National Oceanic and
Atmospheric Administration
United States Department of Commerce


FY 1997

Remote sensing of a pigment patch in the southeastern Bering Sea

Davis, R.F., G. Lazin, J.S. Bartlett, A.M. Ciotti, and P.J. Stabeno

In Proceedings of the SPIE, 2963, Ocean Optics XIII, Steven G. Ackleson (ed.), 654–657 (1997)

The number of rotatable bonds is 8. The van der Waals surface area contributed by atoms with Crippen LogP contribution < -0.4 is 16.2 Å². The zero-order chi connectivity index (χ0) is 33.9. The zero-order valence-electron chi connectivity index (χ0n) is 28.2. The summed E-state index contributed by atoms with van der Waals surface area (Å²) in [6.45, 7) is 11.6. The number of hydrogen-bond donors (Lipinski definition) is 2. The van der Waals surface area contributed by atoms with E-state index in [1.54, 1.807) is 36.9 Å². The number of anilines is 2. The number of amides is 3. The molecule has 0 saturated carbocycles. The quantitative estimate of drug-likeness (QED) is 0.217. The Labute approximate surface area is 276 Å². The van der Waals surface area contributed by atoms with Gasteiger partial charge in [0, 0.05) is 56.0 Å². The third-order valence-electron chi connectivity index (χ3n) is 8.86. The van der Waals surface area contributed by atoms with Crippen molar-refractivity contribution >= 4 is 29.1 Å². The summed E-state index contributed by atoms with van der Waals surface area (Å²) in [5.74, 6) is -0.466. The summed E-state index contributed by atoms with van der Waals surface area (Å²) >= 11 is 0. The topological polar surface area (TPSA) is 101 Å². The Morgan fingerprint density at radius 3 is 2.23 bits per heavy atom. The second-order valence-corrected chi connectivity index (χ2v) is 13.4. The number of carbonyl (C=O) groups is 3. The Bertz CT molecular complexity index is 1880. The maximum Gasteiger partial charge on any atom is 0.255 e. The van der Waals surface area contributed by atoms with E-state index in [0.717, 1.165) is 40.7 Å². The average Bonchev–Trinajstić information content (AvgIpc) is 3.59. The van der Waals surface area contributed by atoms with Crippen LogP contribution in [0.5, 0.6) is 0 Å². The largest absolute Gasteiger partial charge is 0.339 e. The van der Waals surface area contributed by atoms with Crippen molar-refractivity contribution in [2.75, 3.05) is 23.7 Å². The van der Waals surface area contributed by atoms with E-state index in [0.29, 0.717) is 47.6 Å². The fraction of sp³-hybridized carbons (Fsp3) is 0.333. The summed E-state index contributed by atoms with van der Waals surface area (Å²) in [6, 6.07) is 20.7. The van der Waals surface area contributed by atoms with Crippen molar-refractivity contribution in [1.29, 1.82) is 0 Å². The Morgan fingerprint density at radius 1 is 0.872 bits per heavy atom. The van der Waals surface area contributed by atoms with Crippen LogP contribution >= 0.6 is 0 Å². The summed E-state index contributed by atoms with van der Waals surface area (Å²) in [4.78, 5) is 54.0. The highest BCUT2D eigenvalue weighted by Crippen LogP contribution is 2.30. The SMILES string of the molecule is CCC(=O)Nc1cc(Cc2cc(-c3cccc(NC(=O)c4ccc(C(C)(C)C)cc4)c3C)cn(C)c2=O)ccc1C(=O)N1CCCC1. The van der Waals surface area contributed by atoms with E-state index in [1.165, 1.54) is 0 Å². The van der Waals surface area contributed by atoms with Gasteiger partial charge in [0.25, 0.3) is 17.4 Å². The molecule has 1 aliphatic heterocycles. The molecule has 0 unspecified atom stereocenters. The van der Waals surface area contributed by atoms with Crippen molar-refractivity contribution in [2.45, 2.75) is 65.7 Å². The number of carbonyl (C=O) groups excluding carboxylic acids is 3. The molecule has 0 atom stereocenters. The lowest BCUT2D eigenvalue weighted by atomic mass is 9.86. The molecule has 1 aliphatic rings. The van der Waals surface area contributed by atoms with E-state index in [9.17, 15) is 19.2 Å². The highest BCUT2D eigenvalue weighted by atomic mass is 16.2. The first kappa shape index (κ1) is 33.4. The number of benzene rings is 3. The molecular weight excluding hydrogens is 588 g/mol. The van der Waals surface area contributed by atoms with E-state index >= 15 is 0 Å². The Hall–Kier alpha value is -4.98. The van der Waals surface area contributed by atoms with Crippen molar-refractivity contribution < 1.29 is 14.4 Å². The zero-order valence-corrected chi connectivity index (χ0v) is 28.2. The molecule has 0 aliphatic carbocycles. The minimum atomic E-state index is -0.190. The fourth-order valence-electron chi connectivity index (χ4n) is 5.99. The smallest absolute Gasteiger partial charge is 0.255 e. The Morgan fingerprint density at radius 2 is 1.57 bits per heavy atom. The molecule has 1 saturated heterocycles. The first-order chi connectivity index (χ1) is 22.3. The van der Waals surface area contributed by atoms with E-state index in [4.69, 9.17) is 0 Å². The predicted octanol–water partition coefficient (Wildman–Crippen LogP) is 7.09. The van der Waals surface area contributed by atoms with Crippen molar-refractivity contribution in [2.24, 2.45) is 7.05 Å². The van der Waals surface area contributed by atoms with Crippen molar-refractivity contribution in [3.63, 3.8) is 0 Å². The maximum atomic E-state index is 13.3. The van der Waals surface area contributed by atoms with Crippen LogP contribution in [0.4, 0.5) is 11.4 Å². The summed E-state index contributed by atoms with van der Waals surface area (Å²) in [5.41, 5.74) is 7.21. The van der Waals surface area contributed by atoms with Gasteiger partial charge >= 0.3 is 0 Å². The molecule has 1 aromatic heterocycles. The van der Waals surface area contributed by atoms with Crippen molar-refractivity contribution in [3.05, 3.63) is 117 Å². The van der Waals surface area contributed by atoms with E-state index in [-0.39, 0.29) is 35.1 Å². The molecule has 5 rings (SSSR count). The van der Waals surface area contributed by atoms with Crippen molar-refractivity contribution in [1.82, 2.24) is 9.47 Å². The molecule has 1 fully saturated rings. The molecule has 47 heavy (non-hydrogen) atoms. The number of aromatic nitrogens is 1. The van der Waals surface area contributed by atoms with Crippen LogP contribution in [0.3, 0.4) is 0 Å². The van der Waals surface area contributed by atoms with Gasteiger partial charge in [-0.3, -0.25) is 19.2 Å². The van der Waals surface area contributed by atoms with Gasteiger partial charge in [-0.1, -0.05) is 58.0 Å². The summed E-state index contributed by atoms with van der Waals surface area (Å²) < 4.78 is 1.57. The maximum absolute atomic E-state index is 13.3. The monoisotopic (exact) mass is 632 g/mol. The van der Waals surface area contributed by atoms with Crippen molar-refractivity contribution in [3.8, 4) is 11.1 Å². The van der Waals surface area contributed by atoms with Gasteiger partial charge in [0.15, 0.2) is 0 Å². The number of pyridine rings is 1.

As a component of a NOAA program studying lower trophic level dynamics in the southeastern Bering Sea, 7 flights were performed in a NOAA P3 aircraft over the southeastern Bering Sea during April and May, 1996, collecting ocean color data with a multichannel radiometer. A research vessel operating on the Bering Sea shelf found a patch of increased chlorophyll concentration at approximately 56°N, 166°W. The increased chlorophyll concentration was clearly noticeable during subsequent overflights, both visually and in the real-time radiometer data. One flight was dedicated to delineating patch size. By then the patch had grown to be approximately 100 by 200 km in size, oriented roughtly NW-SE, just southeast of the Pribilof Islands, tracking SE to NW. On April 28, 1996 the patch edge passed over a bio-physical mooring equipped with in situ spectral absorption meters and fluorometers. Estimates of pigment concentration at this mooring increased 12 fold in 6 hours with the passage of the feature. A drifter monitoring ocean color released near the mooring also detected the patch.

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